Detective Story was shot by director of photography Lee Garmes with black-and-white 35 mm film, processed photochemically, and presented in the aspect ratio of 1.37:1. The Blu-ray release from Kino Lorber Studio Classics is sourced from a 4K scan of the original camera negative. Clarity and delineation are excellent, particularly evident in the spare squad room, patterns in clothing, facial stubble on the male actors, and wood grain in doors. Lighting further deglamorizes the setting, with a few carefully composed shadows to heighten drama in key scenes. The camera is always moving about, following characters. Direction and editing give the story a brisk pace despite the few sets and dialogue-heavy screenplay. In a scene of McLeod and Schneider in a paddy wagon, rear projection is used to suggest that the stationary studio set is the inside a moving vehicle.

The soundtrack is English 2.0 Mono DTS-HD Master Audio. Optional English SDH subtitles are available. Dialogue is clear and distinct. In tense scenes, Kirk Douglas grits his teeth and practically seethes as he speaks. Lee Grant, equally scared and fascinated by the squad room, speaks with a heavy “New Yawk” accent, accompanying her wide-eyed delivery. Joseph Wiseman dominates his scenes with manic outbursts, shouting, and unprovoked yelling. Sound effects include suspects being pummeled, police and ambulance sirens, a fender bender accident, and gun shots. The film doesn’t have an original score, but music by Miklos Rozsa and Victor Young from other films is used under opening and closing credits.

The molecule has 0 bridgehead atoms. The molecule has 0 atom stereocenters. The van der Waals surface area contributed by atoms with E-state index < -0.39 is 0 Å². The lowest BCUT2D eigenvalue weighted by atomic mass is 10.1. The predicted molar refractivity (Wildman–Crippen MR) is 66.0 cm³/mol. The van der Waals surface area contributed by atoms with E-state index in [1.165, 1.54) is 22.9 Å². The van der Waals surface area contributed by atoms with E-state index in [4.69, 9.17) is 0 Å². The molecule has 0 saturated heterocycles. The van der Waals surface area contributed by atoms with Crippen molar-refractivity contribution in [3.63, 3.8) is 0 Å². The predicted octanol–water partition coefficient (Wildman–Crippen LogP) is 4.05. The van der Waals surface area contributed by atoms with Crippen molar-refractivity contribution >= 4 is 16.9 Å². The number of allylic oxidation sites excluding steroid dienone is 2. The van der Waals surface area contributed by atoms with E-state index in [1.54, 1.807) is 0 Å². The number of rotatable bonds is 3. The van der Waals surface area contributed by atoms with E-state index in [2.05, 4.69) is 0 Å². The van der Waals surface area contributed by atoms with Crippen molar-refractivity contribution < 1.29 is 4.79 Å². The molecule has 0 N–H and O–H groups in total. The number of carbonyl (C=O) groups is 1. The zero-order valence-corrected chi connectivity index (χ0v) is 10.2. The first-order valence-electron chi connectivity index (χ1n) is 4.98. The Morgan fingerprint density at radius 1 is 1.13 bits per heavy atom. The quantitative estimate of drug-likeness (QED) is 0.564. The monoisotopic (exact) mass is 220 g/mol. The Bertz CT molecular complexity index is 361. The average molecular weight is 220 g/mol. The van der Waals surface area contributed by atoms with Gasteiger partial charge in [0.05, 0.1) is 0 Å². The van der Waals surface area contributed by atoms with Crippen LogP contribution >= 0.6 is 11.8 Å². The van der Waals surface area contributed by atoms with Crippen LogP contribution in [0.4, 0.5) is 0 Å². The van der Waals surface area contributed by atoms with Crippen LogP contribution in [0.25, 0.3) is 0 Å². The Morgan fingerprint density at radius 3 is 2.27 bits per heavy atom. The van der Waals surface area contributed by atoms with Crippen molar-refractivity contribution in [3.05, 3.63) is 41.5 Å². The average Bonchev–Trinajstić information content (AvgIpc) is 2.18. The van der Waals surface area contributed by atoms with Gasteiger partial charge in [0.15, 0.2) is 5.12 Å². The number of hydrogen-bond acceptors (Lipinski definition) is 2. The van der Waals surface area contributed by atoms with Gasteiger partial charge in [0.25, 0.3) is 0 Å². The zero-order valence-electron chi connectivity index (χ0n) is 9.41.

Bonus materials include the following:

  • Audio Commentary with Alan K. Rode
  • Trailer (2:21)
  • Paths of Glory Trailer (3:03)
  • Lonely Are the Brave Trailer (0:54)
  • A Lovely Way to Die Trailer (2:25)
  • The Web Trailer (2:17)
  • Cry of the City Trailer (2:33)
  • Kiss the Blood Off My Hands Trailer (1:37)
  • The Turning Point Trailer (2:01)
  • Deadline U.S.A. Trailer (2:45)
  • 99 River Street Trailer (2:14)